Lord Of Our Dreams

Bible Focus: Genesis 37,39-41

Pharaoh was angry with his two officers, the chief cupbearer and the chief baker, and put them in custody in the house of the captain of the guards in the prison where Joseph was confined. The captain of the guards assigned Joseph to them as their personal attendant, and they were in custody for some time. The king of Egypt’s cupbearer and baker, who were confined in the prison, each had a dream. Both had a dream on the same night, and each dream had its own meaning. When Joseph came to them in the morning, he saw that they looked distraught. So he asked Pharaoh’s officers who were in custody with him in his master’s house, “Why do you look so sad today?”

“We had dreams,” they said to him, “but there is no one to interpret them.”

Then Joseph said to them, “Don’t interpretations belong to God? Tell me your dreams.”

Genesis 40:2-8 CSB

Dreams are funny things. Literal dreams–the dreams we have while sleeping–can be very strange, made up of vivid or murky images that often make no sense. The Bible contains many stories in which God communicated through literal dreams.

I usually don’t remember what I dream. When I do remember a dream, it often seems like I was just working out some inner fear or desire, or maybe the dinner from the previous night. I’m not sure if God has ever spoken to me in a dream; if so, then I guess I missed his message.

Personal dreams–the dreams we have for our future–are less strange, but very powerful. Most of these dreams have common threads, like the desire to belong, to succeed, to be understood, or to be loved. However, it doesn’t take long for us to realize that our dreams can quickly unravel. We can pursue our dreams, but we cannot control how those dreams will play out. And even when we trust in God’s plans for us, this life might unfold in a drastically different way than we envisioned. Ultimately, we have to leave our dreams in the hands of the Lord.

We can pursue our dreams, but we cannot control them. We have to leave our dreams in the hands of the Lord.

God promised Abraham a son, whom he named Isaac. Isaac’s twin sons were Esau and Jacob; but Jacob was the one who received God’s promises to Abraham. Jacob had twelve sons. Of those sons, Joseph was the eleventh–but he was Jacob’s favorite, because he was the firstborn son of Rachel, his preferred wife. (If that sounds messed up, it was. For more details on the origin of Jacob’s immediate family, read Genesis 29:13 – 30:24.)

Joseph was hated by his brothers because he was his father’s favorite. Joseph also experienced literal dreams that suggested that he would rule over his brothers someday, and when he told them these dreams, they hated him even more. So one day they took revenge on Joseph by selling him to slave traders and deceiving Jacob into thinking that Joseph was dead.

The slave traders carted Joseph to Egypt and sold him to an Egyptian official named Potiphar. Joseph managed Potiphar’s house well, but when Potiphar’s wife tried to seduce him, he refused, saying that he could not betray Potiphar or disobey God. In response, she spread a false accusation of sexual assault that landed Joseph in prison.

Through all this, Joseph kept his faith in God. God watched over him and blessed his work in the prison. One day Pharaoh’s baker and cupbearer got thrown in prison with him, and they both had troubling dreams. They told their dreams to Joseph, and he told them God’s interpretation of their dreams. Three days later, the baker was executed and the cupbearer was restored to his position–exactly as Joseph had foretold. Joseph had asked the cupbearer to plead his case to Pharaoh, but after regaining his position, the cupbearer forgot about Joseph.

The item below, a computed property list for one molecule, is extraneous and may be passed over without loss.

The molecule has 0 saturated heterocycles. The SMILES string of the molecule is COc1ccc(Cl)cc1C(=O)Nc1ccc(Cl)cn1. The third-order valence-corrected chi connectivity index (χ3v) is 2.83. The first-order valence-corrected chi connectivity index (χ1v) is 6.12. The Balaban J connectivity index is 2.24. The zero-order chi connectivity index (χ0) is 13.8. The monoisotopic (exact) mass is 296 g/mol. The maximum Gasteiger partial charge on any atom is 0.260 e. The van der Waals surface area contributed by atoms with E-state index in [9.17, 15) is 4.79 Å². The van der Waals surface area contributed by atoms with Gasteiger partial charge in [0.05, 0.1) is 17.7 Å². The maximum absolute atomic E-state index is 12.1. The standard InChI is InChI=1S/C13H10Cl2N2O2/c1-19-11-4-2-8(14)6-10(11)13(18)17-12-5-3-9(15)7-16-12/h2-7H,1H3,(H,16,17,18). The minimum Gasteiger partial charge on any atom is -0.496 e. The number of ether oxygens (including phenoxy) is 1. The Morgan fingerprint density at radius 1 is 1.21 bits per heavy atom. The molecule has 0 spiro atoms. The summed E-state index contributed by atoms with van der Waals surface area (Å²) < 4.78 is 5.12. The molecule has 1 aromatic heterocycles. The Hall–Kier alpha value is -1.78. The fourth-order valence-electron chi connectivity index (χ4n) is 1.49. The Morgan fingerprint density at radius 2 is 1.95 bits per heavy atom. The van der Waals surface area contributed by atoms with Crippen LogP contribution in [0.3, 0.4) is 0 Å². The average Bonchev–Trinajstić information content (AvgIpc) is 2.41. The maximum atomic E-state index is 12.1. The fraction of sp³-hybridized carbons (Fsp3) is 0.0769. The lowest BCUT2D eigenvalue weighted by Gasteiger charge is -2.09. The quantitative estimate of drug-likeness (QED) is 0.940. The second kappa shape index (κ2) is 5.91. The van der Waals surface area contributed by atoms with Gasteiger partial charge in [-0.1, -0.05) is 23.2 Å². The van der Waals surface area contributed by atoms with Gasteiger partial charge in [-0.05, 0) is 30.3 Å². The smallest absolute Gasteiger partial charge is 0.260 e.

I wonder if Joseph hit rock bottom in those days. The Bible doesn’t say, but I imagine he waited day after day, hoping for an audience with Pharaoh that never seemed to come.

Two years later, Pharaoh woke up with a troubling dream. The cupbearer remembered Joseph and told Pharaoh; Joseph told Pharaoh’s God’s interpretation of his dream; and Pharaoh promoted Joseph to the highest position in his administration. That day must have seemed unreal to Joseph, like a dream come true. However, God was not surprised. That day was always part of God’s plan, and nothing could stop it.

Here’s the good news: if we have trusted in Jesus, then nothing can stop the plans that he has for us, either. But his plans have little to do with the typical dreams of this world, such as perpetual health, wealth, popularity, or ease. Jesus offers us something immeasurably more valuable: a life forever united with God. Just before he went to the cross, Jesus prayed for his followers in this way:

“Father, I want those you have given me to be with me where I am, so that they will see my glory, which you have given me because you loved me before the world’s foundation. Righteous Father, the world has not known you. However, I have known you, and they have known that you sent me. I made your name known to them and will continue to make it known, so that the love you have loved me with may be in them and I may be in them.”

John 17:24-26 CSB

Are we willing to trust in Jesus and believe that God will follow through on his word? Will we continue to follow him even when things are tough? Can we sense God’s love and presence today, no matter what our circumstances? Jesus can give that assurance to us, if we are willing. He died on the cross so that we might never be separated from God again.

Featured image by Aleksandr Barsukov on Unsplash

This post is #9 in The Truly Good Book series. Subscribe to more posts below.

1 thought on “Lord Of Our Dreams

  1. When I leave my dreams in God’s hands , I experience peace of mind.

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